Interpretation for Figure CCIn KFL&A in 2013 & 2014, 43.5% (37.6, 49.6) of the female population 19+ exceeded Guidelines 1 and/or 2 of the LRADGs. The increase in the percentage of females exceeding Guidelines 1 or 2 in 2013 & 2014 is a result of a change in the data collection for Guideline 2. Data collection for females exceeding Guideline 2 changed in the CCHS in 2013 & 2014. For this cycle, women exceeded Guideline 2 if they drank 4 or more drinks on any one occasion, as per the LRADGs. In the CCHS in years prior, women were counted as exceeding Guideline 2 if they drank 5 or more drinks on occasion. This explains the large increase we observe in 2013 & 2014 for females exceeding Guideline 2. 

Exceeding Guidelines 1 or 2 of the LRADGs by age group 

Canada's Low Risk Alcohol Drinking Guidelines (LRADGs) were released Nov. 25, 2011, and help Canadians moderate their alcohol consumption and reduce their immediate and longterm alcoholrelated harm. This report presents information on the first two Guidelines of the LRADGs.
Figure DD. Adults, 19+, who exceeded Guidelines 1 or 2 of the LRADGs, by age group, in KFL&A and Ontario, 2013 & 2014*Use with caution due to high variability Table DD. Adults, 19+, who exceeded Guidelines 1 or 2 of the LRADGs, by age group, in KFL&A and Ontario, 2013 & 2014, % (95% Confidence Interval)
*Use with caution due to high variability Interpretation for Figure DDIn KFL&A in 2013 & 2014, age group 19 to 29 has the highest percentage of those who exceeded Guidelines 1 or 2, 78.0% (65.8, 86.8). The proportion of those exceeding Guidelines 1 or 2 decreases with increasing age.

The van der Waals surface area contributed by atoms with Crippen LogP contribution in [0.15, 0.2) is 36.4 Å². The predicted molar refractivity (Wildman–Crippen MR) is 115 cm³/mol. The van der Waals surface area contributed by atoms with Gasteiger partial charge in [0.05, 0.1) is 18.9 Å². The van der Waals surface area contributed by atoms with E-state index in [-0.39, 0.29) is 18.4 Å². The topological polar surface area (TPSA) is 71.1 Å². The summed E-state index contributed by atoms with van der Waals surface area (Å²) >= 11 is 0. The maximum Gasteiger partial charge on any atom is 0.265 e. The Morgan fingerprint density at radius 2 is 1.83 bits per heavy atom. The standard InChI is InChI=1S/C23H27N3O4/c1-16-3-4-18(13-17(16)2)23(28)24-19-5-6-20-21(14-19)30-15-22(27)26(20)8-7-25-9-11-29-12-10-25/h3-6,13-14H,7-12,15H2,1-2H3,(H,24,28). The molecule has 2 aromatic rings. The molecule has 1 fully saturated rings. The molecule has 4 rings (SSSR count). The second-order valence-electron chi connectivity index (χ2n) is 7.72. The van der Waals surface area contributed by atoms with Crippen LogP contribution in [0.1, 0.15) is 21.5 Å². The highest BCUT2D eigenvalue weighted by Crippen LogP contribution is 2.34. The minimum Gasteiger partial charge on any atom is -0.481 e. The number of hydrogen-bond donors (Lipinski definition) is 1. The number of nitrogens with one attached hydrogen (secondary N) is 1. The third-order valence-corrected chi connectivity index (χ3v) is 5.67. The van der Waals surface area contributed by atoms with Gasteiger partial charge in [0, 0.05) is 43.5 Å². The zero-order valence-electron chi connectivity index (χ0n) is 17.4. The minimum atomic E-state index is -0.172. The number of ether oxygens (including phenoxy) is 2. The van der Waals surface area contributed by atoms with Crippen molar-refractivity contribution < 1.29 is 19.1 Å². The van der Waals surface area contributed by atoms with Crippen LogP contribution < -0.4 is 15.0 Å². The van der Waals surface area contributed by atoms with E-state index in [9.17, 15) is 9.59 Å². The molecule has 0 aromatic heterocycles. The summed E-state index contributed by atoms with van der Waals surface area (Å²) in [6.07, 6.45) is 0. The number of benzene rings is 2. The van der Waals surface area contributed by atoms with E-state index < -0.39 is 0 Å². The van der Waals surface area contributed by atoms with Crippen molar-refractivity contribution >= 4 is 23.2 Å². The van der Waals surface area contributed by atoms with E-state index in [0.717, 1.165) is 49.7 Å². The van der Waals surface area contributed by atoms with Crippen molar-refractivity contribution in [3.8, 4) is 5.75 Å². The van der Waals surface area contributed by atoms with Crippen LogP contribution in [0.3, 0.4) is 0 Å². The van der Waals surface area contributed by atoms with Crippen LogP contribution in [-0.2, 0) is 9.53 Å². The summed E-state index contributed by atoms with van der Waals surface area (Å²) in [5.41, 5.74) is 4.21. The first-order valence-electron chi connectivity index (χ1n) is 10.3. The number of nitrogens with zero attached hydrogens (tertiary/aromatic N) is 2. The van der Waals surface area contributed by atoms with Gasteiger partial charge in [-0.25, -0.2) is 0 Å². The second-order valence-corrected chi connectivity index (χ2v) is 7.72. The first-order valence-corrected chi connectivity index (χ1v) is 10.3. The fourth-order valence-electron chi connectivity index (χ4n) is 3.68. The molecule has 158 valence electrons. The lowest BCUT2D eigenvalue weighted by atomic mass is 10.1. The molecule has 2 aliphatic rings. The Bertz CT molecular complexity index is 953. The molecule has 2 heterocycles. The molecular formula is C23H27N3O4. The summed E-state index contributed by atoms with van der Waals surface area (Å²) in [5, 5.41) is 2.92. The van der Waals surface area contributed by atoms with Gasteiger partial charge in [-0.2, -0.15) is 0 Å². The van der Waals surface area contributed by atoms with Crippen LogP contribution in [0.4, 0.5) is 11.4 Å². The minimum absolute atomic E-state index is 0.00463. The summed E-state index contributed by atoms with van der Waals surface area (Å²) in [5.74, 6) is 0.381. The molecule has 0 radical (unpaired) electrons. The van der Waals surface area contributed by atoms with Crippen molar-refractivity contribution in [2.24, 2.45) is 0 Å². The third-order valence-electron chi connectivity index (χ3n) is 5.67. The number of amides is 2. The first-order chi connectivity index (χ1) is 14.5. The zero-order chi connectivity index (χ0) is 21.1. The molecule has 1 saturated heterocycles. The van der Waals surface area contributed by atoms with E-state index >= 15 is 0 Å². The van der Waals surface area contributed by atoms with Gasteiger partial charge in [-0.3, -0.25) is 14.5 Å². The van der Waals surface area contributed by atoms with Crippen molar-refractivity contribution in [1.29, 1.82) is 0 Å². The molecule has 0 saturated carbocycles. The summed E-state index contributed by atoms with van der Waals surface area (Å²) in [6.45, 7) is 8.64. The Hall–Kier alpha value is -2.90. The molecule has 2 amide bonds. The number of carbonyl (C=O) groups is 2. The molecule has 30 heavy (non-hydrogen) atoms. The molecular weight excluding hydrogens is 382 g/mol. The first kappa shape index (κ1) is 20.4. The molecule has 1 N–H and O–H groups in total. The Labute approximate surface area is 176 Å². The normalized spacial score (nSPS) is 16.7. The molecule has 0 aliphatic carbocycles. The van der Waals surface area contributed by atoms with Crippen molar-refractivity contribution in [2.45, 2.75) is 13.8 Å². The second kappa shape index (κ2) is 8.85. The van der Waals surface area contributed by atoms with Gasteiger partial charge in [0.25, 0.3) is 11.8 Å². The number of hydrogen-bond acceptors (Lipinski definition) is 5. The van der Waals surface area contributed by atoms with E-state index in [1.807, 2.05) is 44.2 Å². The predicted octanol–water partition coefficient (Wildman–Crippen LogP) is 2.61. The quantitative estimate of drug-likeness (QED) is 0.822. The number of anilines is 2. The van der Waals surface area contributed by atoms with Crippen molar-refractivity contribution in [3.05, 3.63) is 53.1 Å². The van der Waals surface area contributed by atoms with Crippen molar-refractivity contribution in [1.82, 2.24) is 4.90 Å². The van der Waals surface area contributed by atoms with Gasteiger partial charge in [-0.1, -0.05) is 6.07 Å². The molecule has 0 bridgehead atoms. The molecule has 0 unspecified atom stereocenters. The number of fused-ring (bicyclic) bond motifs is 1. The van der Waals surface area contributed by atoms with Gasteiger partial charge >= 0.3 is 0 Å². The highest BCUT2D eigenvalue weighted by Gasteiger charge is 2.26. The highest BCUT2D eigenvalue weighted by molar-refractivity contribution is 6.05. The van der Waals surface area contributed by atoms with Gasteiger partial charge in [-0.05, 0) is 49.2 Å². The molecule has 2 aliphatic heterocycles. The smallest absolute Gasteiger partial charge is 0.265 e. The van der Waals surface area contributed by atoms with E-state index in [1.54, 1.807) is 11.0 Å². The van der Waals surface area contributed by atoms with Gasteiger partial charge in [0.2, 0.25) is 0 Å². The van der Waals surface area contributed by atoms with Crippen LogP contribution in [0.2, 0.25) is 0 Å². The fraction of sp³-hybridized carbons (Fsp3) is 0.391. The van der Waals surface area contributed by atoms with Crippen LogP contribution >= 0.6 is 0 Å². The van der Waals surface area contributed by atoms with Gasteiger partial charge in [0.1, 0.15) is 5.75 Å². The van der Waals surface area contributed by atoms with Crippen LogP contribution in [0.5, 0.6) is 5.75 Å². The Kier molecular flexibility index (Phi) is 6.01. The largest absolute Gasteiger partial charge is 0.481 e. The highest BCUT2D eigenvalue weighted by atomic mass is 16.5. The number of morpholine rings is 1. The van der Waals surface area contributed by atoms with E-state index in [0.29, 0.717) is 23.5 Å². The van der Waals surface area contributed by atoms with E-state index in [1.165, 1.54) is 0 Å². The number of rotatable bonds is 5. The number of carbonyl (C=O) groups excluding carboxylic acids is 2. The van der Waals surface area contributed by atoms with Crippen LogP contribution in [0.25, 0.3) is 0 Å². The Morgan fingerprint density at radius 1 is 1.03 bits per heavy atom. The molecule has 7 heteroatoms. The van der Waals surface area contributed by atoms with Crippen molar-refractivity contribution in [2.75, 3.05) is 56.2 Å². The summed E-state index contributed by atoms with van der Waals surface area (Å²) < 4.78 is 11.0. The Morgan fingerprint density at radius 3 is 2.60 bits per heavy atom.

Confidence intervals explained 

Researchers look at the "confidence levels" of percentages being compared to decide if there is a statistically significant difference between percentages. A statistically significant difference means that:
In this report, 95% confidence intervals will accompany each percentage in all figures and tables. This interval represents the range in which we are 95% confident the true percentage will fall within. In tables, the 95% confidence intervals will be written with the percentage, followed by the 95% confidence interval range in brackets (e.g., 25% (12.3, 32.4)). In figures, the 95% confidence interval is represented by vertical bars in each bar line. 

References